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“This is the first and largest study of the long term safety of medical cannabis use by patients suffering from chronic pain ever conducted,” says lead author, Dr. Ware, pain specialist at the Montreal General Hospital of the MUHC and associate professor in Family Medicine and Anesthesia at McGill University. “We found that medical cannabis, when used by patients who are experienced users, and as part of a monitored treatment program for chronic pain over one year, appears to have a reasonable safety profile.”
Researchers have discovered how to predict some cardiac arrhythmias several steps before they even occur. It’s a finding that could lead to an improved cardiac device, with equipment designed to detect when arrhythmias are about to occur and then act to prevent them.
The six books vying for the 2015 Cundill Prize in historical literature were announced today by Professor Hudson Meadwell, Interim Dean of McGill University’s Faculty of Arts.
Canadian cities that have significant visible minority and Aboriginal populations have bigger police forces than those without. No matter what the actual level of crime.
The largest population genome sequencing effort to date is published today in Nature. Based on data collected by the UK10K project, the study was designed to explore the contribution of rare genetic variants to human disease and its impact on risk factors. Rare genetic variants are changes in DNA that are carried only by relatively few people in a population.
It is estimated that half of all cancer patients suffer from a muscle wasting syndrome called cachexia. Cancer cachexia impairs quality of life and response to therapy, which increases morbidity and mortality of cancer patients. Currently, there is no approved treatment for muscle wasting but a new study from the Research Institute of the McGill University Health Centre (RI-MUHC) and University of Alberta could be a game changer for patients, improving both quality of life and longevity. The research team discovered a new gene involved in muscle wasting that could be a good target for drug development.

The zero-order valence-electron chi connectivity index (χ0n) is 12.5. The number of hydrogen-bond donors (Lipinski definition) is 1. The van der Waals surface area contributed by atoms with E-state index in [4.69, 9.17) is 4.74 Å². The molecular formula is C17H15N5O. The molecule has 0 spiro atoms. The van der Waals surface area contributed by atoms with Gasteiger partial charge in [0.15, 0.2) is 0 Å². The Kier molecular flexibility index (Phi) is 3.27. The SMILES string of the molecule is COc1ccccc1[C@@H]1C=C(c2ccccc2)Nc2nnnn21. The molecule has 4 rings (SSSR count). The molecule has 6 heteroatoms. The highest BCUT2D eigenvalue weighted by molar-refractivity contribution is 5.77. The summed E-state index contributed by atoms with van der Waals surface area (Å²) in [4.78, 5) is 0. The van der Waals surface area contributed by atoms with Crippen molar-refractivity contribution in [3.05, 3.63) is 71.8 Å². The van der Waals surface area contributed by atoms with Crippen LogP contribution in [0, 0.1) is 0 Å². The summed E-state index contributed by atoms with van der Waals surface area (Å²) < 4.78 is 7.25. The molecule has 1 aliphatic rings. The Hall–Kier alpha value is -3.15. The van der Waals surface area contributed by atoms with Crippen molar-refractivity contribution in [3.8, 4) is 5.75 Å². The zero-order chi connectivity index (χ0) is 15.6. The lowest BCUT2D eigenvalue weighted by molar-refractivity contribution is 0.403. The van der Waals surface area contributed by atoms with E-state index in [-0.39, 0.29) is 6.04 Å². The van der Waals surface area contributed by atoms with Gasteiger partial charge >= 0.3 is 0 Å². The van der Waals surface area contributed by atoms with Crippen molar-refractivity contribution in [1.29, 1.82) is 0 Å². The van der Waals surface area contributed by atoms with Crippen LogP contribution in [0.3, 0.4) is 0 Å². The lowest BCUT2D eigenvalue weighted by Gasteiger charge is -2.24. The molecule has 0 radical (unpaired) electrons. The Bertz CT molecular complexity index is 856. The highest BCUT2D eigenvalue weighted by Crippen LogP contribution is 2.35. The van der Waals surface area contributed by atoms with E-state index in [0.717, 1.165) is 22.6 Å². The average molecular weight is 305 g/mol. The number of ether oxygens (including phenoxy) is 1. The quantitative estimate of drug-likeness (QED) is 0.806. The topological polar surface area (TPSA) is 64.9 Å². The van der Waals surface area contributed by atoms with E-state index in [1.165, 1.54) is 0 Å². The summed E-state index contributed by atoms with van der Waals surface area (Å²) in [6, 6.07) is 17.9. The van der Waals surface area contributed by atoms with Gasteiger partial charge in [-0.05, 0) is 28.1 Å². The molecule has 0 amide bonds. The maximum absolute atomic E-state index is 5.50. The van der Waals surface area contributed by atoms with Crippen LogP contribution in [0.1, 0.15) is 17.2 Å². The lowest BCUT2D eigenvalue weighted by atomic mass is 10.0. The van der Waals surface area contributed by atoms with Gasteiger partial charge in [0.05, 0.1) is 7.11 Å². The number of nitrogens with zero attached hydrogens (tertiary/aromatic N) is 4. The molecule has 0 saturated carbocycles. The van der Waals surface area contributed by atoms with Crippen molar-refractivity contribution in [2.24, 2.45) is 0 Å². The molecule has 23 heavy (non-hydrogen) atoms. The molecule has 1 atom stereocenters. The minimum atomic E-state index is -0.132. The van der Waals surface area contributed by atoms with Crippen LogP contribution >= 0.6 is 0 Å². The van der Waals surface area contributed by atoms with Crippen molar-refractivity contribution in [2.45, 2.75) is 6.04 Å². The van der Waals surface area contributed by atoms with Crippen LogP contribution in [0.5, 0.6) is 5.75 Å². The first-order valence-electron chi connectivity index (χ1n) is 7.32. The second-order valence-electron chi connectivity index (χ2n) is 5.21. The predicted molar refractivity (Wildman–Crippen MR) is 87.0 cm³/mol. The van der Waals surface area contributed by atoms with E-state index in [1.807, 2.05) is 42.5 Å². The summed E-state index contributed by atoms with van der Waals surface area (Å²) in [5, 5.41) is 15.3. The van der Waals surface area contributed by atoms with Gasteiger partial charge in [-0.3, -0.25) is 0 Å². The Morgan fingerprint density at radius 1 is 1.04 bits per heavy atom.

"Usually, the stars at the centers of galaxy clusters are old and dead, essentially fossils," said Tracy Webb of McGill University, Montreal, Canada, lead author of a new paper on the findings accepted for publication in the Astrophysical Journal. "But we think the giant galaxy at the center of this cluster is furiously making new stars after merging with a smaller galaxy."
Difficulty making good choices is one of the factors that make certain people vulnerable to suicide
Low levels of vitamin D significantly increase the risk of developing multiple sclerosis (MS), according to a study led by Dr. Brent Richards of the Lady Davis Institute at the Jewish General Hospital, and published in PLOS Medicine. This finding, the result of a sophisticated Mendelian randomization analysis, confirms a long-standing hypothesis that low vitamin D is strongly associated with an increased susceptibility to MS. This connection is independent of other factors associated with low vitamin D levels, such as obesity.
The atmosphere is so unstable that a butterfly flapping its wings can, famously, change the course of weather patterns. The celebrated “butterfly effect” also means that the reliability of weather forecasts drops sharply beyond 10 days.
Ontario high school students Alexander Deans and Aditya Mohan have been named McGill University’s most recent recipients of the prestigious Schulich Leader Scholarships.